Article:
• Valuation is rich – now important with increasing risk to the downside (or limited upside, at least) in earnings estimates
  • Oil prices holding above $100 per barrel could push cost inflation above mid-point of company expectations ($150-250 million)
  • FX rates holding current levels will likely result in EPS below mid-point of guided range

 

 

Rory Green

Senior Analyst

 


Hedgeye Statistics

The total percentage of successful long and short trading signals since the inception of Real-Time Alerts in August of 2008.

  • LONG SIGNALS 80.64%
  • SHORT SIGNALS 78.57%

RISK MANAGING “ABENOMICS” AND “XI-LI-NOMICS”

Takeaway: We remain bearish on the Japanese yen and Chinese financials stocks with respect to the intermediate-term TREND and long-term TAIL.

SUMMARY BULLETS:

 

  • To quickly get up to speed on our bearish bias on the Japanese yen, please review the following two research notes: “THINKING THROUGH A POTENTIAL CURRENCY CRISIS IN JAPAN” (NOV ’12) and “REMEMBER, WE’RE IN THE VERY EARLY INNINGS OF ABENOMICS” (JUN ’13).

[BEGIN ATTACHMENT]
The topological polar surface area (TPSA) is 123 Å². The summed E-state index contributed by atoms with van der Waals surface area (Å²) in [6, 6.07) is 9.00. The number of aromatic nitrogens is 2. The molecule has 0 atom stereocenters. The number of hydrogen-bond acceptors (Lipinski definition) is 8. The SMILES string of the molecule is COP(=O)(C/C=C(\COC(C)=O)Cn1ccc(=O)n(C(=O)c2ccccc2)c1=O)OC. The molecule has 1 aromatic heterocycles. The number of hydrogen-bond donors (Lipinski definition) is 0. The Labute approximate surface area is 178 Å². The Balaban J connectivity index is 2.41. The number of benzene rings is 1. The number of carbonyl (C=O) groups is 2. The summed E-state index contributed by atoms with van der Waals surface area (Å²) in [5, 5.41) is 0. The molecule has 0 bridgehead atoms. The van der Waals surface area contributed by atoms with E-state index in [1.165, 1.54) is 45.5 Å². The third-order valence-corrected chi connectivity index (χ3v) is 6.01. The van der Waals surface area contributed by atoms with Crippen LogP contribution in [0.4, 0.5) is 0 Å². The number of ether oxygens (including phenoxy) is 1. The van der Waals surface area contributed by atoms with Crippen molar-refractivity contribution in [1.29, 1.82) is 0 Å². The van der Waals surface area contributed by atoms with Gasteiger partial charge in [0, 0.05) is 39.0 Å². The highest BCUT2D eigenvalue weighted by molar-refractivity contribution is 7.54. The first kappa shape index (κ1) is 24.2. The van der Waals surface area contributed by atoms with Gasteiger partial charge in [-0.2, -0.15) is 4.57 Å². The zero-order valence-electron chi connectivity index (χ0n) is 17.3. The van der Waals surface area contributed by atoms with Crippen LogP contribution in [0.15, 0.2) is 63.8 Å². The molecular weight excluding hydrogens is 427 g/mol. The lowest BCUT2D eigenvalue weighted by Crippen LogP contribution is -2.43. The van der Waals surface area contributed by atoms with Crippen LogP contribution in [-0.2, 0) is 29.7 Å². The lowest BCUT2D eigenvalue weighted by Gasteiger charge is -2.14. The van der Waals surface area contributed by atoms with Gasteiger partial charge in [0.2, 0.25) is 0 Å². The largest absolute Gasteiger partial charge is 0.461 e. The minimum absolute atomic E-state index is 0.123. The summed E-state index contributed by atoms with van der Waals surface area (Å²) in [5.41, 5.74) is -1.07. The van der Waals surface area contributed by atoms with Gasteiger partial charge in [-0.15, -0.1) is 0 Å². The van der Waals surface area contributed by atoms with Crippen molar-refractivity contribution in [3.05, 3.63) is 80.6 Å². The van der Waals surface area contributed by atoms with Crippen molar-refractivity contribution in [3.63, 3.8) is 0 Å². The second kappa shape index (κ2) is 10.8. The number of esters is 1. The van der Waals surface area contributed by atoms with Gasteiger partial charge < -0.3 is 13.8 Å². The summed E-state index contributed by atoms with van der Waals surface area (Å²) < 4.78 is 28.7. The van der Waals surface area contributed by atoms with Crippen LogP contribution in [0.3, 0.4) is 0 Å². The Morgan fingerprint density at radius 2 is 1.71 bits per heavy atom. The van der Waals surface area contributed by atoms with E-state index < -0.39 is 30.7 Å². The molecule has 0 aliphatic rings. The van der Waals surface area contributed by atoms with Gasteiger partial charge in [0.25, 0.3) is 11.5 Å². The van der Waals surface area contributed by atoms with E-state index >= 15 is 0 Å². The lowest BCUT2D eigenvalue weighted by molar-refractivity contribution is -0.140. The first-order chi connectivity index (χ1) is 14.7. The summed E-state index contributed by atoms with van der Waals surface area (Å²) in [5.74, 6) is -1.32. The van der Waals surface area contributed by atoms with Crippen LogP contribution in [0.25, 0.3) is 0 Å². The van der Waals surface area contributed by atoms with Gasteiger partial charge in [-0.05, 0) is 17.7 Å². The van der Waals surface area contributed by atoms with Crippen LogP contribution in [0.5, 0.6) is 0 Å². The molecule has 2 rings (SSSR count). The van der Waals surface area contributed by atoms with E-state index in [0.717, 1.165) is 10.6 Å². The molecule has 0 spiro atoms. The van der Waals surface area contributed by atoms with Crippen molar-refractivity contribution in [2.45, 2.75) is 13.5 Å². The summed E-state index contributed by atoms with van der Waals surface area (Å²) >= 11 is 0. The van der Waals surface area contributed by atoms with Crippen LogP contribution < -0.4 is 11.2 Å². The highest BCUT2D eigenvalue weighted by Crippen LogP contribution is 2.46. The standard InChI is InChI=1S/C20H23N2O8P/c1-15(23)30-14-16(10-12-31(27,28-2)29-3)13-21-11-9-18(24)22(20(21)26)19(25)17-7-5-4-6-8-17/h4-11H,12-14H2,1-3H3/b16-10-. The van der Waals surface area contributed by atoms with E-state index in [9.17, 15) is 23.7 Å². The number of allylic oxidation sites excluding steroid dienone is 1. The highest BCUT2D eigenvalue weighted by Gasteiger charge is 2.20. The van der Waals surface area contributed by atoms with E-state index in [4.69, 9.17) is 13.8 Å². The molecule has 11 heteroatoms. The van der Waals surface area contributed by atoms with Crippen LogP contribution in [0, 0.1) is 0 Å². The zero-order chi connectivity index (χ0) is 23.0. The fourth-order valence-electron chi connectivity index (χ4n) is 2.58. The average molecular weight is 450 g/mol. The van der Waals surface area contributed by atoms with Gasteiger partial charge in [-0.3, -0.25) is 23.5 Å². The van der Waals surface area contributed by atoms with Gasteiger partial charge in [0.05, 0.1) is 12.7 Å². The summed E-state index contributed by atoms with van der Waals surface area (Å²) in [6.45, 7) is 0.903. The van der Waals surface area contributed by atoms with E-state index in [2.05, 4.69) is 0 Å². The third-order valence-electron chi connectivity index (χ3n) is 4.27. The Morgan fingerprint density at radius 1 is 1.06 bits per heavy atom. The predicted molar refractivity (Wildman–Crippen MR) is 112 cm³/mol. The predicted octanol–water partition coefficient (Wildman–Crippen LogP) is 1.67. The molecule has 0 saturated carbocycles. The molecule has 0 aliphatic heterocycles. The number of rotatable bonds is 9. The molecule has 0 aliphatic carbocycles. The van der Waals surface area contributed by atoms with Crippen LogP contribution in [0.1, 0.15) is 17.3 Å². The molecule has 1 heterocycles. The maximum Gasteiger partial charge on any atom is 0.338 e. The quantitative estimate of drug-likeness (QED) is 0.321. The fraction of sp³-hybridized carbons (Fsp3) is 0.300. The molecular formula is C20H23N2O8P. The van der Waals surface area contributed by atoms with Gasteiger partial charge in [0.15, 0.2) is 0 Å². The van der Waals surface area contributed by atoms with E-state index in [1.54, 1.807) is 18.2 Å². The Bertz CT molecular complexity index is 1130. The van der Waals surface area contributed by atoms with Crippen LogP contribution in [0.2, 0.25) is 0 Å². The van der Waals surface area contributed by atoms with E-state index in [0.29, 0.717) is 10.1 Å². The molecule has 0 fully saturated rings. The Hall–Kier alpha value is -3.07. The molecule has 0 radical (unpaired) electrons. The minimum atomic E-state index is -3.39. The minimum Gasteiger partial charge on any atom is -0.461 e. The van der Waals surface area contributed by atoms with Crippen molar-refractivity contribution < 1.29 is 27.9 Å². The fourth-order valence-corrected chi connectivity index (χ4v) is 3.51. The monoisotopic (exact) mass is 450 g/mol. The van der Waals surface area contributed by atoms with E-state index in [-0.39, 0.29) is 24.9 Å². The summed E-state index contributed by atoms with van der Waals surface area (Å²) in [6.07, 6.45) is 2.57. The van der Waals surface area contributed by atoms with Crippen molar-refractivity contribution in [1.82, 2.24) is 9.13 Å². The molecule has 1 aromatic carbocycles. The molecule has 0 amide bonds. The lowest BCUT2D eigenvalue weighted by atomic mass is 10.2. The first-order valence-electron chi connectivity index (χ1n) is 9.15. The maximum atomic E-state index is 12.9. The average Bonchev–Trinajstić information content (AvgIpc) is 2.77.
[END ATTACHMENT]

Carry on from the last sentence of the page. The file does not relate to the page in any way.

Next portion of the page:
• To be clear, Japan has already experienced a currency crisis (as defined by a peak-to-trough decline of -20% vis-à-vis the USD). And, as the title of the latter note would suggest, we think the there is more downside to come with respect to the intermediate-term TREND and long-term TAIL. Sell-side consensus is at 110 on the USD/JPY cross for EOY ’14; we expect them to once again be dragged up by last price towards the ~125 range over the intermediate term as monetary policy at the Fed and BoJ continue to diverge at the margins.